fractPtr, is obviously only a Fraction *, hence the warning about incompatible types.

lee1210
Jan 28, 2009, 09:40 PM
fractArr is a Fraction ** since it is a pointer to an array.

fractPtr, is obviously only a Fraction *, hence the warning about incompatible types.

Bah... by the time i got this compiling in a Obj-C 1.0 environment i was beat to the punch. Fraction ** is the right type for fractPtr... you'll have to derference fracPtr before passing a message to the Fraction * it's pointing to.

-Lee

mdeh
Jan 28, 2009, 09:41 PM
fractArr is a Fraction ** since it is a pointer to an array.

fractPtr, is obviously only a Fraction *, hence the warning about incompatible types.

Yes...I thought it was something like that.
So, this is what I am ****trying*** to do.
Declare an array that will hold Fraction objects. ??? Fraction *arr[IntConst];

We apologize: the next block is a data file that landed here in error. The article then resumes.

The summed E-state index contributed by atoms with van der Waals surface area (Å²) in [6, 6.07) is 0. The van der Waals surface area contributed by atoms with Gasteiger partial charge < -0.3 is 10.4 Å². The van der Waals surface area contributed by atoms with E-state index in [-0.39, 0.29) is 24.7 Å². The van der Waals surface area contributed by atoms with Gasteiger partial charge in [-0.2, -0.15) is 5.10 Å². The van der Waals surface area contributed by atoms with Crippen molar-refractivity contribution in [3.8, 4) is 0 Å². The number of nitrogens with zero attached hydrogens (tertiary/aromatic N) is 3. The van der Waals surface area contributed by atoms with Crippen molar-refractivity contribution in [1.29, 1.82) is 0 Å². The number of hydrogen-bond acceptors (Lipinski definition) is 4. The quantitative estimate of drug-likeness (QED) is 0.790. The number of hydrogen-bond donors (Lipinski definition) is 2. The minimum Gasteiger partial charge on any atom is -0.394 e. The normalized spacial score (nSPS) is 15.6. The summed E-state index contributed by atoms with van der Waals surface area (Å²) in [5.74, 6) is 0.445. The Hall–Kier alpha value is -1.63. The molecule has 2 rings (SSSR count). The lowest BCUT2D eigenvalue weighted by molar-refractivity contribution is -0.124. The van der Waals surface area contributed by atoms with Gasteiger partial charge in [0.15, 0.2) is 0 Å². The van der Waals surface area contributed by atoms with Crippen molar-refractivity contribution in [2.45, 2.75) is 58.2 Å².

Declare a ptr of type Fraction ??? *myFractPtr;

So, how do I then assign a ptr to point at the array that holds these objects. But, having said that, further in Kochan's text, he gives the example that once one has declared and assigned appropriately, then one could use the pointer to do something like this ( given print is a message understood by Fraction class) [myFractPtr print]...which is also a little confusing, as it implies that myFractPtr is de-referenced by the [ ] operator....hence all the confusion. :-)

kpua
Jan 28, 2009, 09:47 PM
Why don't use just use NSArray?

Anywho...

Fraction *fracArr[10];
Fraction **fracPtr = fracArr;

// Fill array
*fracPtr = [[Fraction alloc] init...];